Given the restrictions imposed by these components, MaltParser has been designed to give maximum flexibility in the way components can be varied independently of each other. We now describe the functionality for each of the components in turn.

Parsing Algorithms

Any deterministic parsing algorithm compatible with the MaltParser architecture has to operate with the following set of data structures, which also provide the interface to the feature model: An algorithm builds dependency structures incrementally by updating HEAD and DEP, but it can only add a dependency arc between the top of the stack (STACK[0]) and the next input token (INPUT[0]) in the current configuration. (The context stack CONTEXT is therefore only used by algorithms that allow non-projective dependency structures, since unattached tokens under a dependency arc are ruled out in projective dependency structures.) MaltParser provides two basic parsing algorithms, each with two options: NB: The strictly projective algorithms (Nivre's algorithm with -o 0 or -o 1 and Covington's algorithm with the -g P option) will only perform well if the training data does not contain unattached nodes (HEAD = 0) with arcs covering them, since the projectivity constraint will prohibit the reproduction of such covering arcs during parsing. For example, if internal punctuation is left unattached in the treebank data, performance can usually be improved considerably by attaching these punctuation tokens to the nearest words (either left or right).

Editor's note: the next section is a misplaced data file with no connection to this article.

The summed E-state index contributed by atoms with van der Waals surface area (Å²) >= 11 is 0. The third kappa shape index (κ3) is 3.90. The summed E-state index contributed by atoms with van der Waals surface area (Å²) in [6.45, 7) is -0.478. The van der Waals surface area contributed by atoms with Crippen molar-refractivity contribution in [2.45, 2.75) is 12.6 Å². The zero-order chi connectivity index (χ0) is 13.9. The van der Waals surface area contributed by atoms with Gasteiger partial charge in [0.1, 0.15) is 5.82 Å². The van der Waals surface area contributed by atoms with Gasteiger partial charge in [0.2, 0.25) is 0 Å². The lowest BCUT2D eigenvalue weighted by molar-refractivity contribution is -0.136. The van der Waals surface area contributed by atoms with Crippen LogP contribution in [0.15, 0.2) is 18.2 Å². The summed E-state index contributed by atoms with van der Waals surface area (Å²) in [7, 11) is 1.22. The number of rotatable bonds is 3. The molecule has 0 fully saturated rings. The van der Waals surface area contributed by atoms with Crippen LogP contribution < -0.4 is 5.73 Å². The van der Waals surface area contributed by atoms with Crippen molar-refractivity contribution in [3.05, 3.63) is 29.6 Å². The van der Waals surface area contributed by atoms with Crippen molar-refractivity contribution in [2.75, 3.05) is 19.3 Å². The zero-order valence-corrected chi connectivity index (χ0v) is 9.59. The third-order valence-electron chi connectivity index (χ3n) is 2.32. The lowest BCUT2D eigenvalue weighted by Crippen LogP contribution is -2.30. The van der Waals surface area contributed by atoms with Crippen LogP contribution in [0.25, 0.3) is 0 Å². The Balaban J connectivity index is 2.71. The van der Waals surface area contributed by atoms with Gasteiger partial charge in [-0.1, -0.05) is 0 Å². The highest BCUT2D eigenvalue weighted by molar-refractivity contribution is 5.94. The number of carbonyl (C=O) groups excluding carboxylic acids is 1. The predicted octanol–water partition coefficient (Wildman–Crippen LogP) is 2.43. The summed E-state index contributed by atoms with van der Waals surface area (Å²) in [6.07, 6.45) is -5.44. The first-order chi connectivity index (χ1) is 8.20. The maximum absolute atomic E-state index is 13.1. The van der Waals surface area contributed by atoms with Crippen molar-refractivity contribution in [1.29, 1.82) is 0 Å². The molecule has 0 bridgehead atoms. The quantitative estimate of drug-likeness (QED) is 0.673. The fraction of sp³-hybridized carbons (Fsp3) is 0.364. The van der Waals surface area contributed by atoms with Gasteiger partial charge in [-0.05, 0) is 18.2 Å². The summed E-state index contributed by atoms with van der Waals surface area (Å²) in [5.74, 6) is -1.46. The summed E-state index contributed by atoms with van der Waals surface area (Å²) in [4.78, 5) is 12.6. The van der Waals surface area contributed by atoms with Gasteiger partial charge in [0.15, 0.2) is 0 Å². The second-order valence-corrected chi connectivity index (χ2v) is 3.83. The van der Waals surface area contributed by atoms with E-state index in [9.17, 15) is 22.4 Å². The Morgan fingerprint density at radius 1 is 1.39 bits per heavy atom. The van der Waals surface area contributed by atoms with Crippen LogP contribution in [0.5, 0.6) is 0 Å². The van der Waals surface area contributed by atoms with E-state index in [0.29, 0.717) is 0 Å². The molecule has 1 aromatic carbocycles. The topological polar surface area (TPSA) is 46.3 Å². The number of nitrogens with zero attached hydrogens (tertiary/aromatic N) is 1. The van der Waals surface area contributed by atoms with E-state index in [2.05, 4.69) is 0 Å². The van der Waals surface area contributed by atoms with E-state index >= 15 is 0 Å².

Feature Models

MaltParser uses history-based feature models for predicting the next action in the deterministic derivation of a dependency structure, which means that it uses features of the partially built dependency structure together with features of the (tagged) input string. More precisely, features are defined in terms of the word form (LEX), part-of-speech (POS) or dependency type (DEP) of a token defined relative to one of the data structures STACK, INPUT and CONTEXT, using the auxiliary functions HEAD, LC, RC, LS and RS. A feature model is defined in an external feature specification with the following syntax:

<fspec>  ::= <feat>+ 

<feat>   ::= <lfeat> | <nlfeat>

<lfeat>  ::= (LEX|LEMMA|FEATS) \t <dstruc> \t <off> \t <suff> \n